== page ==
Wake DA drops charges against hundreds of legislative protesters

Posted September 19, 2014

— Trespassing charges were dropped Friday against hundreds people arrested last year during protests at the Legislative Building.

Interim Wake County District Attorney Ned Mangum's decision to dismiss the cases follows rulings in recent weeks by two District Court and one Superior Court judge to throw out cases against about a dozen protesters.

The judges all cited a U.S. Supreme Court ruling in June that invalidated a buffer zone Massachusetts had set up around an abortion clinic to keep anti-abortion protesters at bay. The court said in that case that a state must determine who is "actually disrupting or obstructing legitimate governmental interests" and not infringe on the free speech rights of others.

The North Carolina judges likewise said the arrests at the Legislative Building violated the protesters right to peacefully assemble and speak, and the actions of General Assembly police weren't tailored narrowly enough to deal with any disturbance.

"It would be a waste of resources down here for us to go forward," Mangum said, noting 50 or so cases will go forward where actual offices were occupied or when people were in the Legislative Building when it was officially closed.

Between 500 and 600 cases are involved in Friday's decision. Other protesters have already taken their cases to trial – some were convicted, others acquitted – and still others went into a program that had the charges erased in exchange for community service.

"This doesn't mean that there's a free for all, but certainly protesting and the First Amendment is a big part of our lives here in the United States," Mangum said. "You can certainly protest, but there are some limits to protest."

More than 900 people were arrested last year during the weekly "Moral Monday" demonstrations against a legislative agenda that the protesters said hurt poor and disadvantaged North Carolinians.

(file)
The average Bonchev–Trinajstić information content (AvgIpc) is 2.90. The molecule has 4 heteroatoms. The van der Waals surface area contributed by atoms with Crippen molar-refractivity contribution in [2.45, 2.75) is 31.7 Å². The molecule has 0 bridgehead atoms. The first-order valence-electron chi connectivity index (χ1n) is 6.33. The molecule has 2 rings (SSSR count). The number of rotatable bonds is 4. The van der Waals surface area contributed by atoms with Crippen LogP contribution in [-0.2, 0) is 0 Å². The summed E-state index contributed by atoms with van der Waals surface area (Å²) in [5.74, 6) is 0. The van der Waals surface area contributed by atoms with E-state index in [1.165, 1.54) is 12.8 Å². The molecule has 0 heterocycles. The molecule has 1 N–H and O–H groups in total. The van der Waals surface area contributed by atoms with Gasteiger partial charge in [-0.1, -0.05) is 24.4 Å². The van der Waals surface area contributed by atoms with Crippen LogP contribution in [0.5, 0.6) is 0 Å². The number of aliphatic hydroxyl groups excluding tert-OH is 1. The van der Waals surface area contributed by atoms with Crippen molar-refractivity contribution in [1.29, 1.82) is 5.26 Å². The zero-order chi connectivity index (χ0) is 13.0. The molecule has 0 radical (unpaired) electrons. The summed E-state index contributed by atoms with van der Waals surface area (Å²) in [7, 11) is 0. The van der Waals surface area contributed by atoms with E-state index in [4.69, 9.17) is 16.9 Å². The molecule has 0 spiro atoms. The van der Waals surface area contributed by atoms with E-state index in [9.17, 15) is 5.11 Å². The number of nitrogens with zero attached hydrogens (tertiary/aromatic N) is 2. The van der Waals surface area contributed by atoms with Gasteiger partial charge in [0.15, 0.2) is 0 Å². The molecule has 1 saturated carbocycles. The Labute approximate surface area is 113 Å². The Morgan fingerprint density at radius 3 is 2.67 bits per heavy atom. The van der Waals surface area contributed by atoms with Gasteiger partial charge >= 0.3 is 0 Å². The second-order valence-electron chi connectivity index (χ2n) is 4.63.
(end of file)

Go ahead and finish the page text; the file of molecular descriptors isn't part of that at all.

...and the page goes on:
The protests were more subdued this year, with only a few dozen arrests, and a judge threw out some of the rules a legislative commission adopted in May to deal with the protests, ruling they were too broadly written.

Senate President Pro Tem Phil Berger declined to comment on the dismissals.

Meredith College political science professor David McLennan said the court rulings and the new rules at the Legislative Building will likely cut down on arrests at future protests, a key Moral Monday attention-getting tactic.

"Some of the members said that their goal was to get arrested," McLennan said. "They lose that tool, but they're an adaptable group that will look for other ways."

But Rev. William Barber, the state NAACP president and one of the leaders of the Moral Monday movement, said arrests were never the intent of the protests.

"We went in to challenge what we believed then, and believe now, are constitutionally inconsistent, morally indefensible and economically insane extremist policies,"  Barber said in a statement. "Today's decision to dismiss virtually all charges against the messengers of justice sends another message to extremists who would take our state backwards. The Constitution is alive and well. It stands for justice and fair play."


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  • Carl Keehn Sep 23, 2014